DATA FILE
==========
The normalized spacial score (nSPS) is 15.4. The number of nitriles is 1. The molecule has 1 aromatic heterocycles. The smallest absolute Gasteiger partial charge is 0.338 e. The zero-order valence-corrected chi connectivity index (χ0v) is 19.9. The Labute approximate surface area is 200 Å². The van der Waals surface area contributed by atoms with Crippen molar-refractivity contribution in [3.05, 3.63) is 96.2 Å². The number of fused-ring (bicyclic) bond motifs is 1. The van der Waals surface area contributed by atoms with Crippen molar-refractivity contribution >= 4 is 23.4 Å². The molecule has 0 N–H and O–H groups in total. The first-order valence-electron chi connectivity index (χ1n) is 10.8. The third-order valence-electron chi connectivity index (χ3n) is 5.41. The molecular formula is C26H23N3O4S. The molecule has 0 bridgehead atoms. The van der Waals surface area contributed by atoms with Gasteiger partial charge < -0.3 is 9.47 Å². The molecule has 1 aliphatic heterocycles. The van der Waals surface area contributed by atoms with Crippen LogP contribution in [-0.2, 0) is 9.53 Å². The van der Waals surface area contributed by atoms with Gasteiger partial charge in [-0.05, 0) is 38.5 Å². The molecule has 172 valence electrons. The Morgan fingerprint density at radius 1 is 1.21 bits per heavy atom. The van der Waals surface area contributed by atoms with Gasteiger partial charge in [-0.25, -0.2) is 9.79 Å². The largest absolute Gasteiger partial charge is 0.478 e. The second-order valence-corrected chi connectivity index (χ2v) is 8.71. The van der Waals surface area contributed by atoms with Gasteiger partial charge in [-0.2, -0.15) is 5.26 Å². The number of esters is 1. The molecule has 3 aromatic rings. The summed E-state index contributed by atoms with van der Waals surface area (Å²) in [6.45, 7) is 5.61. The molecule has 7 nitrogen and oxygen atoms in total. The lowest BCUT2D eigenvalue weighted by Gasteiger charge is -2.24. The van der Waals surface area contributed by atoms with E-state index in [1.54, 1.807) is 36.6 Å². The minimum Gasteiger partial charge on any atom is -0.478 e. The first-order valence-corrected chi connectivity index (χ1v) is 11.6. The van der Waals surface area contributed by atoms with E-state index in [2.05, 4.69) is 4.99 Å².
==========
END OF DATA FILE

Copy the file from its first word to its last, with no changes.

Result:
The normalized spacial score (nSPS) is 15.4. The number of nitriles is 1. The molecule has 1 aromatic heterocycles. The smallest absolute Gasteiger partial charge is 0.338 e. The zero-order valence-corrected chi connectivity index (χ0v) is 19.9. The Labute approximate surface area is 200 Å². The van der Waals surface area contributed by atoms with Crippen molar-refractivity contribution in [3.05, 3.63) is 96.2 Å². The number of fused-ring (bicyclic) bond motifs is 1. The van der Waals surface area contributed by atoms with Crippen molar-refractivity contribution >= 4 is 23.4 Å². The molecule has 0 N–H and O–H groups in total. The first-order valence-electron chi connectivity index (χ1n) is 10.8. The third-order valence-electron chi connectivity index (χ3n) is 5.41. The molecular formula is C26H23N3O4S. The molecule has 0 bridgehead atoms. The van der Waals surface area contributed by atoms with Gasteiger partial charge < -0.3 is 9.47 Å². The molecule has 1 aliphatic heterocycles. The van der Waals surface area contributed by atoms with Crippen LogP contribution in [-0.2, 0) is 9.53 Å². The van der Waals surface area contributed by atoms with Gasteiger partial charge in [-0.05, 0) is 38.5 Å². The molecule has 172 valence electrons. The Morgan fingerprint density at radius 1 is 1.21 bits per heavy atom. The van der Waals surface area contributed by atoms with Gasteiger partial charge in [-0.25, -0.2) is 9.79 Å². The largest absolute Gasteiger partial charge is 0.478 e. The second-order valence-corrected chi connectivity index (χ2v) is 8.71. The van der Waals surface area contributed by atoms with Gasteiger partial charge in [-0.2, -0.15) is 5.26 Å². The number of esters is 1. The molecule has 3 aromatic rings. The summed E-state index contributed by atoms with van der Waals surface area (Å²) in [6.45, 7) is 5.61. The molecule has 7 nitrogen and oxygen atoms in total. The lowest BCUT2D eigenvalue weighted by Gasteiger charge is -2.24. The van der Waals surface area contributed by atoms with E-state index in [1.54, 1.807) is 36.6 Å². The minimum Gasteiger partial charge on any atom is -0.478 e. The first-order valence-corrected chi connectivity index (χ1v) is 11.6. The van der Waals surface area contributed by atoms with E-state index in [2.05, 4.69) is 4.99 Å².